Below is a complete list of resources that The 61% Project has referenced at the end of each story.
Active Minds is a national organization that seeks to improve the mental health and well-being of college students. With more than 800 campuses, it reaches close to 600,000 students through campus awareness campaigns, events, advocacy, and outreach. In addition to a 550-plus strong network of student advocates, Active Minds’ programs include an award-winning suicide prevention exhibit, a curated group of professional presenters, and the Healthy Campus Award, which honors colleges that are prioritizing student well-being. They also offer a crisis text line that provides free, 24/7 support from anywhere in the United States and abotu any type of crisis. Text BRAVE to 741-741.
If you would rather connect with other human beings than talk to a chatbot, the ADAA Online Support Group is a peer-to-peer online support group that offers the same anonymity. While users don’t have to reveal their names, they can start conversions by asking questions or sharing posts about their mental-health journey. They can also interact with others who are battling anxiety, depression, and related disorders. Join the ADAA Support Group, or download their iOS app. For more information, email email@example.com.
Affordable Colleges Online offers a free Mental Health Guide to assist in recognizing disorders, seeking help, and promoting wellness. This guide provides information about common mental illnesses, support systems, and how to request accommodations.
The Affordable Colleges’ Transgender College Student Resource Guide serves as a clearinghouse for a range of issues, projects, and information that seeks to empower trans students and assist them as they advocate for themselves and those in their community. Also consider the National Center for Transgender Equality. In addition, The Trevor Project provides crisis intervention and mental-health services for ages 13 to 24. Call their crisis hotline at 866-488-7386.
Students who struggle to find autism-specific programs at their school can look to student organizations to help deal with the social and academic pressures of college. If the campus lacks student organizations for autistic students, they can always create new ones. Although Autism Connections Kent is specific to Kent State University, students with autism can follow in their footsteps to create their own support and advocacy group on campus. They can follow the “nothing about us without us” initiative to continue to advocate for neurodiversity support in the classrooms, while meeting new people and making friends.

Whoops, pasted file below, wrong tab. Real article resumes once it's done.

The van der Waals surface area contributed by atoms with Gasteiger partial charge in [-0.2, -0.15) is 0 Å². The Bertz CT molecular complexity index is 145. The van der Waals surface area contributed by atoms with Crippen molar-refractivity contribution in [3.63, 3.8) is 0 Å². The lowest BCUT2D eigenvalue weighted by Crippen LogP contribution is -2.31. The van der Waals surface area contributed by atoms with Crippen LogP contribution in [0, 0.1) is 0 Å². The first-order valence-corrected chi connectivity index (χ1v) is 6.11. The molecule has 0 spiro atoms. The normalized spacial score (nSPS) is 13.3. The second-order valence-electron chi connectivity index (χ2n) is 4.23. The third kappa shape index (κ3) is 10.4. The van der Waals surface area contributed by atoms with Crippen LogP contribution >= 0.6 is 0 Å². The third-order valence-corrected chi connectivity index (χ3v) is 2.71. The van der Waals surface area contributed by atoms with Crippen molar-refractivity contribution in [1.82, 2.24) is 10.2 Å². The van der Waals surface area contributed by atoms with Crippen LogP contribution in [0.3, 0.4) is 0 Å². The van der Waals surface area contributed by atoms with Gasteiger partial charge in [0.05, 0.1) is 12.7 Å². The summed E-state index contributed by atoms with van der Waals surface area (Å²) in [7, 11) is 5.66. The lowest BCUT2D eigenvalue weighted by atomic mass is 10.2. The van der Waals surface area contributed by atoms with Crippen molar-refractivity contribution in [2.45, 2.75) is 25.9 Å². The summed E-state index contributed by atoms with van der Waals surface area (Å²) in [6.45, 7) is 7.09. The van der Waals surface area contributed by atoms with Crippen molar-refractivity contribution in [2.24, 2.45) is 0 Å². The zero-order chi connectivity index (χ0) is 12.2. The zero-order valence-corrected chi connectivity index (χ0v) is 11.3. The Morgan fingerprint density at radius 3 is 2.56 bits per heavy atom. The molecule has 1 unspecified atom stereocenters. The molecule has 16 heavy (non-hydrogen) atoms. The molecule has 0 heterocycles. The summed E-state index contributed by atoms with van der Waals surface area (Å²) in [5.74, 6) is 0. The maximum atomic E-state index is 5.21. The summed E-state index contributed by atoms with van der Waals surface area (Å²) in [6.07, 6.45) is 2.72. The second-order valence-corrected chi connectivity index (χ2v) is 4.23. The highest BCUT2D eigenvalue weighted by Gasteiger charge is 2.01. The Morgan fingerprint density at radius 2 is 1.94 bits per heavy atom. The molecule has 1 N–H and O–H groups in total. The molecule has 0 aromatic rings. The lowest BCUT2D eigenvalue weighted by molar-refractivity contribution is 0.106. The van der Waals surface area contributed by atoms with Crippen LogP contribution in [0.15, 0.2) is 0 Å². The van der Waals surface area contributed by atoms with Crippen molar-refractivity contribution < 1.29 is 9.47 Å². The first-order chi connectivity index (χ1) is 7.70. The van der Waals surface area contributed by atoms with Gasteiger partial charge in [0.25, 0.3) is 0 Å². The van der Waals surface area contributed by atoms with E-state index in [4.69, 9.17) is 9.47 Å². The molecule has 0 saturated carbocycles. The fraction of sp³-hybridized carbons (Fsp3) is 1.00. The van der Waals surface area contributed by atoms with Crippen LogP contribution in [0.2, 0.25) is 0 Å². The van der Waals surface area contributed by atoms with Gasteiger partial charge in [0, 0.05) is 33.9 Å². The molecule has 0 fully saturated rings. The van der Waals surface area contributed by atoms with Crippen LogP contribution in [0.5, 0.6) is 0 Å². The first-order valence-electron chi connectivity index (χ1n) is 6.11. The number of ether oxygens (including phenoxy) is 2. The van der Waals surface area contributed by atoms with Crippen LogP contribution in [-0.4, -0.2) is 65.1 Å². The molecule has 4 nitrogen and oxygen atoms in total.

The Bazelon Center for Mental Health Law provides information on legal protection for those with mental illnesses. The center offers resources on mental-health advocacy and provides the public with information on what kind of rights people have in advocating for their own mental health. Call 202-467-5730 x1310, or email firstname.lastname@example.org.
The Anxiety and Depression Association of America (ADAA) provides an online resource that allows you to search for PTSD and other mental illness-related support groups in your area.
The Clean Air Task Force is a group working to push changes in technologies and policies in order to achieve zero-emissions energy, waste, agricultural, and forest management systems by 2050. Call 617-624-0234 or email email@example.com.
The Coalition for Rainforest Nations helps governments and communities responsibly manage their rainforests. Coalition members launched the United Nation’s REDD+ mechanism in 2005, which works to reduce emissions from deforestation and forest degradation. Call (646) 448-6870 for more informaiton or email firstname.lastname@example.org.
The College and University Food Bank Alliance (CUFBA) focuses on helping college students struggling with food insecurity. Their website offers specific resources and pantry information for different areas. Email the organization at email@example.com. If you or someone you know is struggling with food insecurity, you may be eligible for SNAP Benefits for college students. Contact your local SNAP office and find easy-to-understand information through their directory.
Find a Multicultural Therapist at Psychologytoday.com, an online therapy directory that lists out mental-health clinicians around the United States. One of the website features redirects users to multicultural counselors based on city or ZIP code, if available.
The Hope Center for College, Community, and Justice is an organization that connects students to resources for the basic needs of food, affordable housing, transportation, childcare, and mental-health care. The Hope Center conducts research, engages and communicates with students and educators, and advocates for student needs. Email firstname.lastname@example.org with questions.